Sometimes it seems like finding a new job takes forever, and you can start to feel hopeless. Get your job search off to a great start…

You’re a diligent job seeker who always personalizes cover letters and re­searches a company before applying. And kudos for an error-free resume and an impeccable elevator pitch! Such things put you well on your way to job search success.

Sometimes, however, it’s exciting (and profitable) to go beyond tried-and-true job search advice. The turning calendar marks a perfect time to add a bit of freshness to your arsenal. Here, experts offer five unique ways for candidates to begin the year with a bang: 

Start a blog.

“Focus on your industry and get a blog going,” suggests Adriana Llames, CEO of XecuCoach. “Write a 250-400 word blog once per week on the topic of your choice (related to your industry) to gain credibility and relevancy, and increase your SEO results. Link it to your LinkedIn profile; share it on Twitter, Facebook, and LinkedIn; and watch your credibility and recruiter contacts increase.”

Sing someone else’s praises.

“Write recommendations on LinkedIn for people—the secret to receiving is by first giving,” says Emily Liou, career happiness coach at CultiVitae. “People will appreciate that you took the time to write something nice. It’s a great reason to reconnect and update them on what you’re looking for. They will remember your kindness and see how they can sincerely help with your new goal.”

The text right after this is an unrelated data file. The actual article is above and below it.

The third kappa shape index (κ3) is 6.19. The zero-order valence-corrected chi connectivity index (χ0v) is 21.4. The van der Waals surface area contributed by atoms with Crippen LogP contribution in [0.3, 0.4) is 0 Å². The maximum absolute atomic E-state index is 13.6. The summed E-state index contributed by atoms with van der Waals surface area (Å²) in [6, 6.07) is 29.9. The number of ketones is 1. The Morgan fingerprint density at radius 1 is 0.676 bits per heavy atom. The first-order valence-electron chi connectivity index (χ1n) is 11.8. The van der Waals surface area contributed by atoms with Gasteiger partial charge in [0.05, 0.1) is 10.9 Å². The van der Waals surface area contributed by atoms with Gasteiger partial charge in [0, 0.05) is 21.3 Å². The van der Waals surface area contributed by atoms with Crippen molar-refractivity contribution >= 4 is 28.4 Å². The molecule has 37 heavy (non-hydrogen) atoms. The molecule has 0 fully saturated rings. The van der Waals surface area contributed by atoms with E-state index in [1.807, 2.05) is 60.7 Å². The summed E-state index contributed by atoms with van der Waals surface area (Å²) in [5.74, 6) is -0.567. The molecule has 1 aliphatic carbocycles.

Demonstrate creative problem-solving ability.

“If you can identify a way that a company could improve, you could approach them and offer to help them make it happen,” says Jason Lavis, marketing director at Natural Resource Professionals Limited (NATRESPRO).

“It could be that you know a new marketing channel that they have ignored. Or perhaps as an end user, you’ve identified ways to make the process or product more efficient or user-friendly. By directly approaching decision-makers with actionable ways of improving their business, you’ll set yourself apart from everyone else. There’ll be no competition for a job vacancy that you personally create.”

"If you can identify a way that a company could improve, you could approach them and offer to help them make it happen..."

-Jason Lavis


“Professional networking can be a drag, and sometimes the conversation can be awkward or forced,” says Matt Dodgson, director at Market Recruitment. “Find an organization you are passionate about and try to devote at least one day a month to volunteering. You meet lots of people, and you can relatively easily forge a professional relationship through the bond of volunteering.”

Go “old school.”

“Stop by the hiring manager’s office to shake hands and introduce yourself,” says Kathleen Steffey, CEO of Naviga Recruiting & Executive Search. “Or FedEx handwritten cards to the employers’ office directed to the hiring manager with your resume. They’ll always be opened.”

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